Feminine features are distinct; they are more elegant, delicate and have a gentler appearance.
Naturally, you will be able to recognise ‘male’ or ‘female’ facial features, regardless of a person’s gender preference. However, for some, these defining aspects do not align with their gender.
It is important for everyone to feel comfortable in their own skin and love the face they see in the mirror. Facial feminisation aims to facilitate just that.
Facial feminisation surgery at the Plastic Surgery Clinic can help you feel like your outer reality reflects your true inner self. The term refers to a combination of maxillofacial and plastic surgery techniques designed for facial gender confirmation and facial harmonisation.
Dr Reddy is a proud member of the following associations:
Facial feminisation surgery has become increasingly sought after by transgender women. However, while many of our patients are transgender, we do also perform similar techniques on women who are simply self-conscious of their facial features, which they may feel appear more masculine.
Although procedures needed to achieve an individual’s goals are at the discretion of a patient and their doctor, common alterations include the forehead, cheeks, nose, lips, eyes and jaw.
Before considering these procedures, one must have a good understanding of the differences between a masculine and feminine face. A good way to think about this, is to break the face up into thirds:
(I) upper third, spanning from hairline to brow
(ii) mid third, spanning from brow to bottom of the nose
(Iii) lower third, spanning from the bottom of the nose to the chin
For each of these facial thirds, there are various distinguishing features that reflect male vs female characteristics.
Forehead Reduction and Brow Lifting (Upper third)
In the upper third of the face, the hairline, forehead shape and brow all need to be considered during facial feminisation surgery.
The placement and shape of the eyebrows is an identifying gender trait. Women tend to have higher, more arched brows than men. Men have lower, heavier and more prominent brows. A broad and long forehead can also be a masculine trait or the result of a receding hairline.
A brow lift can complete the feminisation of the upper face; framing the eyes gracefully. An eyebrow lift performed in conjunction with hairline lowering can result in a shorter, more feminine forehead.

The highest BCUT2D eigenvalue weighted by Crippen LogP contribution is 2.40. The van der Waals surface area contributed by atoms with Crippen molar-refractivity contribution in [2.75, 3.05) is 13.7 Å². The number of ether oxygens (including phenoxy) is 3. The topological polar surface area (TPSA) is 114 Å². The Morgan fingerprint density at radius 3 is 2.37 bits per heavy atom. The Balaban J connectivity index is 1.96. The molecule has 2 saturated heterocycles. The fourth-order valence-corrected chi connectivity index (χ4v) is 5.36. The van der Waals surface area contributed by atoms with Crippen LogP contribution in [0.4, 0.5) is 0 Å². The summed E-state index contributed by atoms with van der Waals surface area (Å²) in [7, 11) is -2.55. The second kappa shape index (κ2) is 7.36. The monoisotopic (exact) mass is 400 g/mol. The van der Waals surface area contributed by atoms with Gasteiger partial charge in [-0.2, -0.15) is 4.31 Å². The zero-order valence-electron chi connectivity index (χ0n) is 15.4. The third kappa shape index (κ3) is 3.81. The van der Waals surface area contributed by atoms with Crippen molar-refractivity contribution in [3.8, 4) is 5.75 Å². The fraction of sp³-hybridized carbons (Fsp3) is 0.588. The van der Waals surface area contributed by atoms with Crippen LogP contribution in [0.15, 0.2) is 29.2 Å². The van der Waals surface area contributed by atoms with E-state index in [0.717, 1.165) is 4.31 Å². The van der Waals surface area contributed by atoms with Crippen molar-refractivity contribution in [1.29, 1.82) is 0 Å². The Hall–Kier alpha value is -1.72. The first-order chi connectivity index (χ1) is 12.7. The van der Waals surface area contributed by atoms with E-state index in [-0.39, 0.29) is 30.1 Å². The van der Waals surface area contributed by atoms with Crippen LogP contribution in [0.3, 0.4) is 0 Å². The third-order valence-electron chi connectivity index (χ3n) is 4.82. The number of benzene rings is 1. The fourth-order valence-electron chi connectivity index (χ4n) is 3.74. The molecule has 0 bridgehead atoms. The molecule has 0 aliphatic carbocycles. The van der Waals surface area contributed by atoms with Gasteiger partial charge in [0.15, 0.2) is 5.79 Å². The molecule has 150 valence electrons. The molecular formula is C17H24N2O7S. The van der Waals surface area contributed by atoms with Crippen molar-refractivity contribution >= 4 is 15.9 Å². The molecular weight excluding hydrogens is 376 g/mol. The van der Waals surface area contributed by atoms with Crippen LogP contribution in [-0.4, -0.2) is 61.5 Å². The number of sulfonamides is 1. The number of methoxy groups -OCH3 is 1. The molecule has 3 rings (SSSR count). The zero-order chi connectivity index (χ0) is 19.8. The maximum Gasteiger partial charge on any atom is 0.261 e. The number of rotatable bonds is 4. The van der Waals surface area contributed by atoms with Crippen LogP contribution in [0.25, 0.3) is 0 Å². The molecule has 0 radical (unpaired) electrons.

When viewed in profile, a male forehead also tends to have a more prominent brow region. This is because the forehead bone situated under both brows tends to be more prominent in males. These sex differences in forehead contour and brow prominence is highlighted in the images below.
Facial Feminisation can therefore entail surgery to reduce or conceal the prominence of one’s brows.
Small brow prominences can be addressed by shaving down the underlying bone. Larger prominences entail reshaping the forehead bone in the brow region. This can be done by repositioning pieces of the forehead bone or by using bone substitutes to conceal the prominent area.
Rhinoplasty and Cheek Augmentation (Mid third)
If one is to consider the nose, there are various features that typically characterise a female nose. A more feminine nose often exhibits the following distinguishing features:
- A slightly concave profile to the nasal bridge
- Narrower nasal bridge
- Narrower nostrils
- Smaller nose relative to the rest of the face
- A slightly upturned nasal tip
- The glabella angle (between forehead and nose) tends to be more obtuse
Rhinoplasty, commonly known as a nose job, has been used for many years to shape, refine and sculpt the nose. As part of facial feminisation, this surgical procedure can recontour the bridge of the nose to create a more classically feminine shape and size. Dr Reddy takes the utmost care in balancing the features for a natural result.
A rhinoplasty can either be an open (where your nose is opened during surgery) or closed procedure depending on your surgical requirements. The procedure is performed under general anaesthetic for both the comfort of the patient and the precision of the surgeon. Further information about rhinoplasty, can be accessed here.
Another aspect of the midface that needs to be considered relates to the contour and prominence of the cheek bones. A female face is historically described as having a rounder and softer contour in the cheekbone region. This in contrast to the more squared off appearance that a male face often exhibits in the mid-face region. This is highlighted in the following images:
Achieving the appropriate contours in the cheekbone region during facial feminisation surgery can be achieved by way of volume augmentation or cheek bone repositioning. Volume augmentation can be effectively achieved with facial fat grafting or the use of dermal fillers – facial implants are another option. Facial fat grafting can play a very important role in achieving softer contours in the under eye and cheek bone regions. When compared to dermal fillers, facial fat grafting has the big advantage of producing long lasting results. Some individuals also report improvement in skin quality and skin texture due to the effects of stem cells.
Lip Lift, Chin Reduction and Jaw Reshaping (Lower third)
If one is to consider the lower third of the face, there are again, various aesthetic ideals that distinguish a female face from a male face. A female face often exhibits the following features:
- A shorter upper lip with a slight upturn
- Upper teeth show
- Less prominent chin
- Narrower lower jaw
- Less prominent jaw angle